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Majority: warrantless car search OK under automobile exception

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The Fourth Amendment doesn’t prohibit a warrantless search of an operational car found in a public place if police have probable cause to believe the car contains evidence of a crime, the Indiana Supreme Court ruled Thursday.

In State of Indiana v. James S. Hobbs, IV, No. 19S01-1001-CR-10, police went to James Hobbs’ place of work to arrest him on a felony search warrant. Before they could do so, they saw him leave the Pizza Hut where he worked, put something in his car and go back inside. They arrested him in the restaurant. A drug dog was used after Hobbs refused to allow police to search his car. The dog alerted to illegal narcotics and police found marijuana and other paraphernalia.

The trial court ruled the dog’s alert provided probable cause to get a search warrant but since police didn’t get one, the evidence was illegally seized. The state appealed the dismissal of marijuana and paraphernalia possession charges against Hobbs for lack of probable cause. The Indiana Court of Appeals reversed because the dog sniff provided probable cause to support the warrantless search.

The justices found the “search incident to arrest” exception didn’t apply, but the “automobile exception” did, allowing officers to search the car without a warrant. Hobbs’ car was operational and in the parking area of the restaurant, so it fell under the automobile exception. The officers’ own observations of Hobbs opening the car and putting something inside gave them probable cause to believe that Hobbs owned whatever was inside the car, wrote Justice Theodore Boehm for the majority.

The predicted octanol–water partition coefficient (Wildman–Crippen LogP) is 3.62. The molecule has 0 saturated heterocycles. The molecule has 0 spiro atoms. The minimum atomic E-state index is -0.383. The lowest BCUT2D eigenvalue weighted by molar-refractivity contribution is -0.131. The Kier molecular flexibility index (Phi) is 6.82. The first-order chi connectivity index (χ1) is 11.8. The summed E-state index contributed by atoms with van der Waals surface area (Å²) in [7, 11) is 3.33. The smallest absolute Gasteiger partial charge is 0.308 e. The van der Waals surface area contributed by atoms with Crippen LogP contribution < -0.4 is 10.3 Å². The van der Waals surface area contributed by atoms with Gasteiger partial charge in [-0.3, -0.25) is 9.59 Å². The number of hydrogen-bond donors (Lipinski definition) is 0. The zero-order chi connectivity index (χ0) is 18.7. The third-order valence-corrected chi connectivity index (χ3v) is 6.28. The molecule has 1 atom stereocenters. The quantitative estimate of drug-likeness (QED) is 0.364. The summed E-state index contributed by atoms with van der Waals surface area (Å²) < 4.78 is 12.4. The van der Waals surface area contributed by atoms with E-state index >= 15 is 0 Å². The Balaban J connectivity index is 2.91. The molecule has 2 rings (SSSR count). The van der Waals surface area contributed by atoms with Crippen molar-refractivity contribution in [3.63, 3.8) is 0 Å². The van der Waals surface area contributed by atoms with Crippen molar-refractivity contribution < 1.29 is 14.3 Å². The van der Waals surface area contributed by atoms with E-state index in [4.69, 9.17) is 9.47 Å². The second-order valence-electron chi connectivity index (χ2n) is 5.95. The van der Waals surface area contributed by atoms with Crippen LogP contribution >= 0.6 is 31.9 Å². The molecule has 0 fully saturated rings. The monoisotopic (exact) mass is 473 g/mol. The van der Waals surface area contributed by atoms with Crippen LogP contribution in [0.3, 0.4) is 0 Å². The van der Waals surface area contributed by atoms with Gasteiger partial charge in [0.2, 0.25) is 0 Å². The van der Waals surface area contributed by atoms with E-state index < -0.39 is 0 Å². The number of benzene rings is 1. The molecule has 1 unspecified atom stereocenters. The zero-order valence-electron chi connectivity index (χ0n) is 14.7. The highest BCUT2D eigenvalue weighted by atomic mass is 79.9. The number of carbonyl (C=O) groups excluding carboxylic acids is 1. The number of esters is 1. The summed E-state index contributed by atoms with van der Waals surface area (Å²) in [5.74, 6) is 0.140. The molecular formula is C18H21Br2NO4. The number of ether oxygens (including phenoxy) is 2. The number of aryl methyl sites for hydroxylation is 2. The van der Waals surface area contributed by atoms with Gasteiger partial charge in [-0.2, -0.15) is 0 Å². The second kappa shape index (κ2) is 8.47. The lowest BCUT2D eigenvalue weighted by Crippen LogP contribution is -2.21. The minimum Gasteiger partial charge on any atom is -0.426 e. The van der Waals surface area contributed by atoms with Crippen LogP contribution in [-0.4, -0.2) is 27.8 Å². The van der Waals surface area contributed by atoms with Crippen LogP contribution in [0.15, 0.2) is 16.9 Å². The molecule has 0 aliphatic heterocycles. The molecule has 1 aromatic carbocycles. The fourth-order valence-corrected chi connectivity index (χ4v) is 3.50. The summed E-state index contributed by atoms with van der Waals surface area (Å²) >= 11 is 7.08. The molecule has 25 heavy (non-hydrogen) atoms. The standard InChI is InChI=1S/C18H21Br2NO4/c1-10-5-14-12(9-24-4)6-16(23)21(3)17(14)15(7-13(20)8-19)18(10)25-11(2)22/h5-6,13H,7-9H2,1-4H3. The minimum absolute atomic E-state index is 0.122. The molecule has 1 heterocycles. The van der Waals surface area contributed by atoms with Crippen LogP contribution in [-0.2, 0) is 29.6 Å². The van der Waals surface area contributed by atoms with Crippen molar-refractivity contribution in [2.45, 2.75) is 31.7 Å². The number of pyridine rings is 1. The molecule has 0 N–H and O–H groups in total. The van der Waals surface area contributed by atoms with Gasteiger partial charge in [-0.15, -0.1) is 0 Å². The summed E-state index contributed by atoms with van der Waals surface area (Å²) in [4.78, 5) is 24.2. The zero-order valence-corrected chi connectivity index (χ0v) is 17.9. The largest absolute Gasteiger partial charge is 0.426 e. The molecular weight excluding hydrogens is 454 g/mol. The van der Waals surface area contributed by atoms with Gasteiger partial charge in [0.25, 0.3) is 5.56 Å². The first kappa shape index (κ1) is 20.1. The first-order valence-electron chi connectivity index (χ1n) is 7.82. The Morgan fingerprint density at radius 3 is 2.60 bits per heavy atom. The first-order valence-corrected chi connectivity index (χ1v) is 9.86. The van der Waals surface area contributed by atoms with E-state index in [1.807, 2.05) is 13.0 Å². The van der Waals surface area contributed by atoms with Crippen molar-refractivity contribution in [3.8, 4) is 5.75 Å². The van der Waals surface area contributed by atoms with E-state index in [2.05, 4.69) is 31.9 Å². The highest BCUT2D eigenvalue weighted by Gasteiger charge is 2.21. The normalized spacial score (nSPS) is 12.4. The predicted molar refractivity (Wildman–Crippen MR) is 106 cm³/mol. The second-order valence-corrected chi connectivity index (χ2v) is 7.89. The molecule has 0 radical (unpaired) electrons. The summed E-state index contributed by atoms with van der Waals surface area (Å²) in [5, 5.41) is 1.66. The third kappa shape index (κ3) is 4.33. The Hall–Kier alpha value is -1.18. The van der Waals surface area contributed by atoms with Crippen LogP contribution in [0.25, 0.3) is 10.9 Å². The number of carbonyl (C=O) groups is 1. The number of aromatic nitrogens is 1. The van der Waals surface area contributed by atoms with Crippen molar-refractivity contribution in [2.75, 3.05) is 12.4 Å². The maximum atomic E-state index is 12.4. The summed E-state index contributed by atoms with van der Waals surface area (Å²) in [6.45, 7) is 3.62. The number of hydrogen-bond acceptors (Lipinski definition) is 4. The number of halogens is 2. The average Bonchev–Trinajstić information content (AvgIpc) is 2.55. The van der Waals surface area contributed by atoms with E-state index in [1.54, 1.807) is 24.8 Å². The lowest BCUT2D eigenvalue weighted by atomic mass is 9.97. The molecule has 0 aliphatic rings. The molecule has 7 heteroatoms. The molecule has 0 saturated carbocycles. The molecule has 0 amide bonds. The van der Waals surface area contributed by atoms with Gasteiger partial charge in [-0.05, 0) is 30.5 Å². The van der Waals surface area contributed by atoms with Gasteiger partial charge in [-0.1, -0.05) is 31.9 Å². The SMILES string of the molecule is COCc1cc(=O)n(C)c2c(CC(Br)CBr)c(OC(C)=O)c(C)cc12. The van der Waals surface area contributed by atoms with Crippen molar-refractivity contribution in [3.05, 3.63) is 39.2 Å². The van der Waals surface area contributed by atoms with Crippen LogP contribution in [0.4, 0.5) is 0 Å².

In addition, it’s well settled that a dog sniff search isn’t protected by the Fourth Amendment. It provided probable cause the car contained evidence of a crime – illegal drugs – so the search didn’t violate the Fourth Amendment. It also didn’t violate Article I, Section 11 of the Indiana Constitution. The police action here was reasonable and there was no disruption of Hobbs’ normal activities. At the time the car was searched, he was already under arrest for a different crime and would remain in custody whether or not the search happened.

Justices Boehm, Brent Dickson, and Chief Justice Randall Shepard voted to reverse the trial court. Justices Frank Sullivan and Robert Rucker dissented because they didn’t find the automobile exception allowed police to search the car without a warrant. Justice Sullivan wrote that he believed the majority interpreted the exception too narrowly.

“… in all of the cases where the automobile exception to the warrant requirement has been held available, the vehicle in question has been not only readily mobile and operational but also in close proximity to the suspect at the time of initial contact with the police,” he wrote. “Defendant’s lack of proximity to the automobile at the time of arrest – he was inside his place of employment and the car was parked outside in the lot – should render the automobile exception unavailable.”
 

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  1. "Am I bugging you? I don't mean to bug ya." If what I wrote below is too much social philosophy for Indiana attorneys, just take ten this vacay to watch The Lego Movie with kiddies and sing along where appropriate: https://www.youtube.com/watch?v=etzMjoH0rJw

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